The Mountain Laurel
The Journal of Mountain Life

Visit us on FaceBookGenerations of Memories
from the
Heart of the Blue Ridge

The Perfect Tree

By Susan M. Thigpen © 1989

Issue: December, 1989

Every year, when I was a child, it was a very enjoyable event when it was announced that this was the day we would get the Christmas tree.

I never knew that Christmas trees could be bought. We always just traipsed across the fields and through the woods until we found a cedar tree that would be the right size and shape to fit into the Christmas tree corner of our living room. It was always a cedar tree. If we could find one that had a bird's nest in it, it was a special treasure and remained as part of the decorations.

Usually Daddy, my little sister and I would be the tree committee. My sister and I would reject one tree after another until my father's patience wore thin, and then we magically spotted just the right one. Daddy carried a hand saw and cut the tree we chose. He then trimmed the lower branches so he could get a good hand-hold to drag it home.

Back at the house, Daddy would hunt scraps of lumber to nail to the bottom of the tree, so it would stand (more or less) even and level. This was also assisted by the "Christmas tree nail." The nail was one that stayed in the wall, in the corner of the living room, year round. At Christmas, a string would be threaded around the Christmas tree about two-thirds of the way up and looped over the nail. This helped steady the tree. The tree would be turned and turned, making sure that the "best side" was facing out into the room.

With the tree in place, Mother would bring out the ornaments stored from year to year. The first order of business was to get out the Christmas record albums and play them in the background while the tree was being decorated. Mother would always heat some spiced Russian tea for us to drink, and the spicy aroma of it would add to the atmosphere.

It would be my father's job to untangle and place the strings of lights on the tree. It seemed like it took forever to tighten each bulb and hunt for which one was burnt out and replace it. In those days, if one bulb burned out, none of them worked. It was a process of trying every single bulb until they all came on.

With the lights strung, Daddy's job was over. My mother then took over the placement of the garlands of tinsel. After the tinsel was in place, my sister and I could help place ornaments and last of all, tinsel icicles. This my mother supervised and usually replaced a few ornaments so that they would balance better. Last of all she would hide the boards nailed to the bottom of the tree with cotton, to look like snow. In later years, she made a velvet Christmas tree skirt, but I sort of missed the cotton.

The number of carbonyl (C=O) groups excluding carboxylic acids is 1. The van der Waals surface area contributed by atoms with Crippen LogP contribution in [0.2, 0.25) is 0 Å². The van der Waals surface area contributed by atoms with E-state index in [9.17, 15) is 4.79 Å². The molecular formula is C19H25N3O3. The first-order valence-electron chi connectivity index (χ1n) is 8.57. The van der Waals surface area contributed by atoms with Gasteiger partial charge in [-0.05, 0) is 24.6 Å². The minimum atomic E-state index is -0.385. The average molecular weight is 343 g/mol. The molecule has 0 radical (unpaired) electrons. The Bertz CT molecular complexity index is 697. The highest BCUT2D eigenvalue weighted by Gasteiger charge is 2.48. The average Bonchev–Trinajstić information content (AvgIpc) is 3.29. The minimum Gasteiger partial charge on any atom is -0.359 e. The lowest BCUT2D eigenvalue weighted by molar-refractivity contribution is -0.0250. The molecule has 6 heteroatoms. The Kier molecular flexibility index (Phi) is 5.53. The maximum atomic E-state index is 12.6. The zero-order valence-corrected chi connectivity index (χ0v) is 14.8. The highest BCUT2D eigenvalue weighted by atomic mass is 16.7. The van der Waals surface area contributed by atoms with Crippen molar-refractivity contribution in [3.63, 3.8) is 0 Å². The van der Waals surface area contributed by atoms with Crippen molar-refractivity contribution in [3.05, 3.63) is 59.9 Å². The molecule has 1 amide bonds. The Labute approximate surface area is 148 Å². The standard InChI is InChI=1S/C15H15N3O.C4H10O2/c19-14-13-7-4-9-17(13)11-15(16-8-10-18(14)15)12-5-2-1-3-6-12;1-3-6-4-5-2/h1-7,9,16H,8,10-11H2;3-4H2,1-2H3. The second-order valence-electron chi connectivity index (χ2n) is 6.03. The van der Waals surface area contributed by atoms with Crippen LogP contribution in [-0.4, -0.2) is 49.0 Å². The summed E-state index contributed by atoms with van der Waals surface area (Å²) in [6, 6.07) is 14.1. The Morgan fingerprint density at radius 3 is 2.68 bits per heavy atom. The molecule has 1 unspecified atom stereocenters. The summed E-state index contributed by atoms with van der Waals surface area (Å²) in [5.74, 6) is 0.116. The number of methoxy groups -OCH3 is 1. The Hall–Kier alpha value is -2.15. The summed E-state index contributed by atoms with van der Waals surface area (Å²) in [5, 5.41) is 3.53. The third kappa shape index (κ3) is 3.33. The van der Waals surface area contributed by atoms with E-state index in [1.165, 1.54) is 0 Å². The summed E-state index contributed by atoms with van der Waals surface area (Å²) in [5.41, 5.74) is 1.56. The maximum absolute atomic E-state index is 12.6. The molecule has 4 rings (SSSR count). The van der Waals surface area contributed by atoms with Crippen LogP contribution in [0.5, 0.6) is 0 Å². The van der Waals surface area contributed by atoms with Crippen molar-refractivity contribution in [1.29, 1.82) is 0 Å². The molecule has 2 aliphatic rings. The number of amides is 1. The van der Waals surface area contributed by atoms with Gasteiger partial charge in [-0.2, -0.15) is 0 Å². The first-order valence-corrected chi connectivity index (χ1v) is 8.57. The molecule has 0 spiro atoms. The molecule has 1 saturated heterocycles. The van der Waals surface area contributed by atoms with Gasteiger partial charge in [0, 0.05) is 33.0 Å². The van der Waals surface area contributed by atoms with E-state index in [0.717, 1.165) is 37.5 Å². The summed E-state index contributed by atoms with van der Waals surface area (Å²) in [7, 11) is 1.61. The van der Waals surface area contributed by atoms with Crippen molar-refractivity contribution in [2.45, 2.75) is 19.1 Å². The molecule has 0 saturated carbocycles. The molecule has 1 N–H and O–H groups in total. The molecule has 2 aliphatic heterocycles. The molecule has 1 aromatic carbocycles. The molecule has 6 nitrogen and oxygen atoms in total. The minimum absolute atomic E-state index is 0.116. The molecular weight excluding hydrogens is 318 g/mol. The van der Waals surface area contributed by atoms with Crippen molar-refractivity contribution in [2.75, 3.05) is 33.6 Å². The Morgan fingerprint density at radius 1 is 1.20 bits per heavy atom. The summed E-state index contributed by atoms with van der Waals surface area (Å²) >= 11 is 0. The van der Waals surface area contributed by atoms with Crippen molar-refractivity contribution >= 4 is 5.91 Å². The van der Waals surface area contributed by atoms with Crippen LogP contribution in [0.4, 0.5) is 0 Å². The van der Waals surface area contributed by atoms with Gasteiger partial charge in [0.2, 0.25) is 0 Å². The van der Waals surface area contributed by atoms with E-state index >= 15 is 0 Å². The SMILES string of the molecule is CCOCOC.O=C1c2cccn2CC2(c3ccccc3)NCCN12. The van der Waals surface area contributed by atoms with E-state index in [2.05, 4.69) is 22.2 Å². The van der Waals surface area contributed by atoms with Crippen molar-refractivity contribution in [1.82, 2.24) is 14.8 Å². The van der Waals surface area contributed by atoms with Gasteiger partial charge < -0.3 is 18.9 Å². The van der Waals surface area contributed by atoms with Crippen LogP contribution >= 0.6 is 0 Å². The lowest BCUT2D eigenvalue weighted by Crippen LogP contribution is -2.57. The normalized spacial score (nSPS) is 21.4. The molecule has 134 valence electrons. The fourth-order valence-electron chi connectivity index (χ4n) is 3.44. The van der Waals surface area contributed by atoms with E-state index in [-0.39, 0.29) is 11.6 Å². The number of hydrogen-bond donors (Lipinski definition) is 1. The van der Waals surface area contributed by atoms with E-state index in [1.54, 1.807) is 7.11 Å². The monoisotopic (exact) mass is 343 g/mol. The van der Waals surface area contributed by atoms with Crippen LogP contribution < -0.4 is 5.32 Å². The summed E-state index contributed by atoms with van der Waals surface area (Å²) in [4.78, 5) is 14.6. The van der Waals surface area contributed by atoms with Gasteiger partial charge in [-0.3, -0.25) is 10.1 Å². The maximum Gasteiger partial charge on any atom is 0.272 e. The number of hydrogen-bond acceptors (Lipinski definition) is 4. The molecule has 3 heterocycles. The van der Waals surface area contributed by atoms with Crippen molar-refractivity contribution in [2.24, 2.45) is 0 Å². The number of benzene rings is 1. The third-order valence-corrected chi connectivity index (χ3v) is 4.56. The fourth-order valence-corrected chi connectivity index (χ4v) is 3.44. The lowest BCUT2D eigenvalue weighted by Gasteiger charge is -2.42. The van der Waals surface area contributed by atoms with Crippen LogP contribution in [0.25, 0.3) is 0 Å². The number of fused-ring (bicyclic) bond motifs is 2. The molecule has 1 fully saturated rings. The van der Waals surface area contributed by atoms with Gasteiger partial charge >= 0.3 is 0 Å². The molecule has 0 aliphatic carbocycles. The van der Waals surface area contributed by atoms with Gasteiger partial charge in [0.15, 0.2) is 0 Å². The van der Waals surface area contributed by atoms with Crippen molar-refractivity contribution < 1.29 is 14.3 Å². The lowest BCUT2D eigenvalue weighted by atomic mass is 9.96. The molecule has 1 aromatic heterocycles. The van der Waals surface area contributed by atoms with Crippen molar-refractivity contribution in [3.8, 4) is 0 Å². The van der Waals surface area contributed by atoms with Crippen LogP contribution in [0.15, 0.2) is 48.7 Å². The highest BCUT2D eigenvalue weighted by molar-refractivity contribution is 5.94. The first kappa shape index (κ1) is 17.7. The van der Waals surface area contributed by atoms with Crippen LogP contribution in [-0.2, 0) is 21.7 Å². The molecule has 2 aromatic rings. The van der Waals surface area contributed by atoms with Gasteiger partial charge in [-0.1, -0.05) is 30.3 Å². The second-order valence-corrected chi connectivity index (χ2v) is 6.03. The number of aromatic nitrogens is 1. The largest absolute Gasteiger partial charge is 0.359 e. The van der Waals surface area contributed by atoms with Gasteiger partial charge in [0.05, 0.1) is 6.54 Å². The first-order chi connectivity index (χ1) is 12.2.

There were also chenille red wreaths with a fake candle with one Christmas light bulb in it to go in the windows. There were red paper fold-out bells to hang from the ceiling. Pine branches and cones were brought in and placed on the mantle above the fireplace.

I'll never forget the year that my sister and I felt we were big enough to go after the tree all by ourselves. Our parents gave us the go-ahead, and we took off through the woods with the hand saw. We walked until we were on the other side of the woods before we found a suitable tree. We had a very hard time cutting it down. Somehow it looked so much easier when Daddy did it. As we started dragging it out of the woods, we realized what a mistake we had made by choosing one so far from home. It was awkward to pull and too big to carry. By the time we got to the cow pasture, we had given up carrying and just pulled it. Unfortunately we were not observant enough where we pulled it through the cow pasture, so we had a few undesirable "ornaments" to clean out of the tree before we realized it.

By the time we got it back to the house, the tree was in sad shape. We had scraped off a lot of the greenery going through the blackberry brambles when we took a short cut. Daddy took over at this point to nail the stand on the bottom. He trimmed several branches off, but said not to worry, a flat side would stand better against the wall anyway.

He was right. The tree ended up looking beautiful, but then, have you ever seen a Christmas tree that wasn't beautiful once it was decorated? Although no one particular tree stands out in my mind (they always looked so similar) I remember thinking every Christmas tree we ever had was the most beautiful one yet.